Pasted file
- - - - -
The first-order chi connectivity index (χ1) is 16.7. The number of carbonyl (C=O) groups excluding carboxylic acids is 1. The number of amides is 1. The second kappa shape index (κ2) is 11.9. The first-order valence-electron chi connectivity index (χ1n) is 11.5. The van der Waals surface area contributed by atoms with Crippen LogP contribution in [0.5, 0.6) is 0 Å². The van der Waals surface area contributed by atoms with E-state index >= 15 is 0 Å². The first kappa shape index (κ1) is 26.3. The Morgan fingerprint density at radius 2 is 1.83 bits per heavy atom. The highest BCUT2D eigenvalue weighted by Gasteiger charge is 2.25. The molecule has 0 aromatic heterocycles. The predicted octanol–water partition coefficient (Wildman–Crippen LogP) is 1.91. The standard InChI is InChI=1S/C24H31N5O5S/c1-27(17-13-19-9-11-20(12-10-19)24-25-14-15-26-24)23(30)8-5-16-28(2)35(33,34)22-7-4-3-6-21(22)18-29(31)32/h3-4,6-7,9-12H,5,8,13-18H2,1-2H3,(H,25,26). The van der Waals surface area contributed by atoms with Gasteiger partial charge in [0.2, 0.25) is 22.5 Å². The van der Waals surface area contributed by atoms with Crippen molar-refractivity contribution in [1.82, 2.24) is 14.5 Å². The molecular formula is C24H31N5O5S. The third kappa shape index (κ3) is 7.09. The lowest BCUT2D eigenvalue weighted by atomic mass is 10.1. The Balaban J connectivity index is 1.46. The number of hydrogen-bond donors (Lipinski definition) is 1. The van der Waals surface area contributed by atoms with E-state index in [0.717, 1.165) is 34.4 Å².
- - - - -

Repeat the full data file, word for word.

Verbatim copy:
The first-order chi connectivity index (χ1) is 16.7. The number of carbonyl (C=O) groups excluding carboxylic acids is 1. The number of amides is 1. The second kappa shape index (κ2) is 11.9. The first-order valence-electron chi connectivity index (χ1n) is 11.5. The van der Waals surface area contributed by atoms with Crippen LogP contribution in [0.5, 0.6) is 0 Å². The van der Waals surface area contributed by atoms with E-state index >= 15 is 0 Å². The first kappa shape index (κ1) is 26.3. The Morgan fingerprint density at radius 2 is 1.83 bits per heavy atom. The highest BCUT2D eigenvalue weighted by Gasteiger charge is 2.25. The molecule has 0 aromatic heterocycles. The predicted octanol–water partition coefficient (Wildman–Crippen LogP) is 1.91. The standard InChI is InChI=1S/C24H31N5O5S/c1-27(17-13-19-9-11-20(12-10-19)24-25-14-15-26-24)23(30)8-5-16-28(2)35(33,34)22-7-4-3-6-21(22)18-29(31)32/h3-4,6-7,9-12H,5,8,13-18H2,1-2H3,(H,25,26). The van der Waals surface area contributed by atoms with Gasteiger partial charge in [0.2, 0.25) is 22.5 Å². The van der Waals surface area contributed by atoms with Crippen molar-refractivity contribution in [1.82, 2.24) is 14.5 Å². The molecular formula is C24H31N5O5S. The third kappa shape index (κ3) is 7.09. The lowest BCUT2D eigenvalue weighted by atomic mass is 10.1. The Balaban J connectivity index is 1.46. The number of hydrogen-bond donors (Lipinski definition) is 1. The van der Waals surface area contributed by atoms with E-state index in [0.717, 1.165) is 34.4 Å².